Friday, September 03, 2010

September preserves...

September usually brings my pressure-canner, ball jars, wash pans and plastic tubs out of storage and into the kitchen.  The tomatoes are ripening beautifully in the garden and I am eating as many of them fresh as I possibly can.  The rest I am gradually preserving as they ripen.  Today I made 3 quarts of salsa and then  gathered up all the grape tomatoes I could find and decided to oven-roast them.  These babies are so incredible done this way.  Simply put, you sprinkle olive oil over halved tomatoes (laid out on parchment paper), lightly sprinkle on salt & pepper and throw a couple unpeeled cloves of garlic onto the pan and slip them into a 225 degree oven for about 3-4 hours.  Depending on the size and juiciness of your tomatoes, the time can be adjusted, but the tomatoes should come out shriveled and chewy.  I like to eat them "as is," but you can use them on salads, in dressings, or any way you would use sun-dried tomatoes.  When they are cool, if you don't eat them all at once, you may store them in a mason jar with more olive oil over them and put them in the fridge for about 2 weeks.  For more information on slow, oven-roasted tomatoes, check Smitten Kitchen, where I first learned how to make them.



The girls and I have been canning the Colorado peaches we bought by the case this past week. Only Daughter and her friend came out one day and we processed their peaches, and this past Wednesday  Daughter-In-Love and I canned up her case and my case.  The pears were still too hard and unripe to process, so the three of us girls may work on our pears together this weekend.
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We had a little mishap this week with one adorable little grandangel and a ball point pen.  Hubs took me furniture shopping earlier this week and we chose a nice leather sofa and matching chair and ottoman.  The day we brought the furniture into the living room was the day I had Hazel Peach come stay.  Needless to say, no one was watching as she created a large masterpiece of circles all over the top of the ottoman with a ball point pen, and then she added a few small flourishes to each seat cushion  and swished a couple curlicues on the chair arms.  She was so proud of her accomplishment that she called in her Uncle JoeJoe to show him what she had done!  Imagine his utter surprise (and mine) when she showed him her pen and ink art!  I remained calm, but clearly brought home my disappointment with her drawing on Grammy's furniture.  She was quite sniffly and sorry, I knew it, but I made her sit on the couch and watch as I painstakingly worked at getting that ink out of the furniture.  I hope my unfortunate circumstances might save you one day down the road, so I will share with you how I accomplished this feat.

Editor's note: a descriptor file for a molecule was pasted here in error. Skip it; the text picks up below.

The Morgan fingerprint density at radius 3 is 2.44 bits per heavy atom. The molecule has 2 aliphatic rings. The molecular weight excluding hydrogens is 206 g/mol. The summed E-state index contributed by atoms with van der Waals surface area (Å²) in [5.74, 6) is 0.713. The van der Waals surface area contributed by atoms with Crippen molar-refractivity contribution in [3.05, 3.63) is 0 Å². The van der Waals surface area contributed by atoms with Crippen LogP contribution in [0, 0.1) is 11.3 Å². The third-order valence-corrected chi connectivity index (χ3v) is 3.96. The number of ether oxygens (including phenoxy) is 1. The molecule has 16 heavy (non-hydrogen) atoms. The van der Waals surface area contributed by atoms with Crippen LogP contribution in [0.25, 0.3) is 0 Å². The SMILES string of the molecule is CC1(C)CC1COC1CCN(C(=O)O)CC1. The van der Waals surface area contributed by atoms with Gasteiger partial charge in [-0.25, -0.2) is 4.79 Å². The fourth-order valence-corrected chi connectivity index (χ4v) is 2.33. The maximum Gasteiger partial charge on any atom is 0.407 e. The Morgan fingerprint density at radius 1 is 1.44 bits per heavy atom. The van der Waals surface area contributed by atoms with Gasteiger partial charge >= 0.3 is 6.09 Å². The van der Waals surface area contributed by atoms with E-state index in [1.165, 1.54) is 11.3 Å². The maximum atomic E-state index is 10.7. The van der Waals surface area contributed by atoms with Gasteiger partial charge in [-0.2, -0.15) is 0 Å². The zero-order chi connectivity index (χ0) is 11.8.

Removing Ink from Leather Furniture

1.  Tackle the ink as soon as possible.
2.  Get a roll of paper towels (or rags) and a bottle of rubbing alcohol.
3.  Soak a paper towel (to dripping) with alcohol and lay it over the ink.  Allow it to penetrate and you will see the ink come free.
4.  Once ink starts to come free, remove the inky paper towel and add another alcohol soaked paper towel to the area.
5.  After the initial ink is up, continue to lightly blot and rub the ink from the leather.  (By the way, this works on fabric too, but don't soak the paper towel to dripping when using it on fabric.)
6.  Continue the process until most of the ink is gone.  After I had the ink up and the leather was dry, I took one more step and cleaned it with saddle soap.  You can usually buy it where you buy shoe polish, or you may use leather lotion and clean it following the directions on the label.  Both products will clean and replenish the leather. 

I am happy to report that the majority of the ink came out!  However, if you look closely, you can see some of the lines that were pressed in and some of the remaining ink that is so light that it looks like the imperfections that naturally occur in leather so I am not too bothered by them.  All in all, I am grateful it all worked out and I am again reminded that stuff is just stuff -- even if it is new stuff.

12 comments: